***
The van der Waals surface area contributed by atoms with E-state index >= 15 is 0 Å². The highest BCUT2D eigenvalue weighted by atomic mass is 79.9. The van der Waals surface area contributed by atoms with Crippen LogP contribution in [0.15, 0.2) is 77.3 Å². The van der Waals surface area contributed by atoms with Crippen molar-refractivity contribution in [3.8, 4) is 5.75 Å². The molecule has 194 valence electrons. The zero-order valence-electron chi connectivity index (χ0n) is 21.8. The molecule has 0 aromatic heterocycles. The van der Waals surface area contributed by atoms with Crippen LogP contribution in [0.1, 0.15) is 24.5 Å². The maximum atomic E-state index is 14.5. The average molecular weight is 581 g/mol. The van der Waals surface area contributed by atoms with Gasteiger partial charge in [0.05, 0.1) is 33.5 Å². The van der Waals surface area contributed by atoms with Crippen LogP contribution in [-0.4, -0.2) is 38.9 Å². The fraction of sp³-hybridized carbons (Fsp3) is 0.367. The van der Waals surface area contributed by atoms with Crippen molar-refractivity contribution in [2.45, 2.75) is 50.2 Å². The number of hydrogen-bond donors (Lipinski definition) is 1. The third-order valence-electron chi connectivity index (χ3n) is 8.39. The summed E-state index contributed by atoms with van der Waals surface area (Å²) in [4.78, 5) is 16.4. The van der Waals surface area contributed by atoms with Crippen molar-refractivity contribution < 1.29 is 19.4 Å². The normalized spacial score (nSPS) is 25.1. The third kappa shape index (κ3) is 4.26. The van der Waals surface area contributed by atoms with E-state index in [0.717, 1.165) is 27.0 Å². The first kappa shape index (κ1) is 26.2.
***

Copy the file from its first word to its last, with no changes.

The van der Waals surface area contributed by atoms with E-state index >= 15 is 0 Å². The highest BCUT2D eigenvalue weighted by atomic mass is 79.9. The van der Waals surface area contributed by atoms with Crippen LogP contribution in [0.15, 0.2) is 77.3 Å². The van der Waals surface area contributed by atoms with Crippen molar-refractivity contribution in [3.8, 4) is 5.75 Å². The molecule has 194 valence electrons. The zero-order valence-electron chi connectivity index (χ0n) is 21.8. The molecule has 0 aromatic heterocycles. The van der Waals surface area contributed by atoms with Crippen LogP contribution in [0.1, 0.15) is 24.5 Å². The maximum atomic E-state index is 14.5. The average molecular weight is 581 g/mol. The van der Waals surface area contributed by atoms with Gasteiger partial charge in [0.05, 0.1) is 33.5 Å². The van der Waals surface area contributed by atoms with Crippen LogP contribution in [-0.4, -0.2) is 38.9 Å². The fraction of sp³-hybridized carbons (Fsp3) is 0.367. The van der Waals surface area contributed by atoms with Crippen molar-refractivity contribution in [2.45, 2.75) is 50.2 Å². The number of hydrogen-bond donors (Lipinski definition) is 1. The third-order valence-electron chi connectivity index (χ3n) is 8.39. The summed E-state index contributed by atoms with van der Waals surface area (Å²) in [4.78, 5) is 16.4. The van der Waals surface area contributed by atoms with Crippen molar-refractivity contribution < 1.29 is 19.4 Å². The normalized spacial score (nSPS) is 25.1. The third kappa shape index (κ3) is 4.26. The van der Waals surface area contributed by atoms with E-state index in [0.717, 1.165) is 27.0 Å². The first kappa shape index (κ1) is 26.2.